This Map Shows Where You're Most Likely To Die From Air Pollution


A toxic type of outdoor air pollution known as fine particulate matter (PM 2.5) causes 2.1 million deaths worldwide each year, according to a July study led by University of North Carolina earth scientist Jason West.


The researchers measured human-caused air pollution around the world based on the difference in pollution levels between 1850 and 2000.

Now NASA has published a map, based on the results, that estimates the average number of deaths per 386 square miles per year due to air pollution.

Blue areas have experienced an improvement in air quality relative to 1850, and the dark brown areas have seen the most premature deaths.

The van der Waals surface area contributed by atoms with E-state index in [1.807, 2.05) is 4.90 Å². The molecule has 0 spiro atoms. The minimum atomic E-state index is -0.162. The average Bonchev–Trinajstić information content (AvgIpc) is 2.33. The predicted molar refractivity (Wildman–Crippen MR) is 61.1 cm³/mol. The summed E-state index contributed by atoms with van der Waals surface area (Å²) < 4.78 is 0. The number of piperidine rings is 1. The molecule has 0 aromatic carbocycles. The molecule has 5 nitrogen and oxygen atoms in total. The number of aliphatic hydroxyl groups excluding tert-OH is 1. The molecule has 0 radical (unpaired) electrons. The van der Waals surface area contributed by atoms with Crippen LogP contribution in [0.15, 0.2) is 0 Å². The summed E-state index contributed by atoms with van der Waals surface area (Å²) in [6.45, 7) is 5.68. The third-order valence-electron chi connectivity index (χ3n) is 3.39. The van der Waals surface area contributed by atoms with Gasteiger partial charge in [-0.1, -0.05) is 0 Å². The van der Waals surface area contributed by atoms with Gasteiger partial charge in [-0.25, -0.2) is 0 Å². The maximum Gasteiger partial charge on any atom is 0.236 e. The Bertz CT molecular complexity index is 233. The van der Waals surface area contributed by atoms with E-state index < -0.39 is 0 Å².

NASA notes that the effect of air pollution can be seen "all areas where urbanization has added considerable quantities of PM2.5 to the atmosphere since the start of the Industrial Revolution."


Check it out:



The map informs extreme smog events, which are caused by short-term weather events merging with ongoing humans emissions.

In June Singapore was blanketed in smog spurred by illegal forest fires on Indonesia's Sumatra island.


Air pollution is a perennial problem in China, where the government has acknowledged that the poor air quality has led to "severe health and social problems such as 'cancer villages.'"

China may be the worst, but the map shows that many people may be much more vulnerable to hazardous pollution than they realize.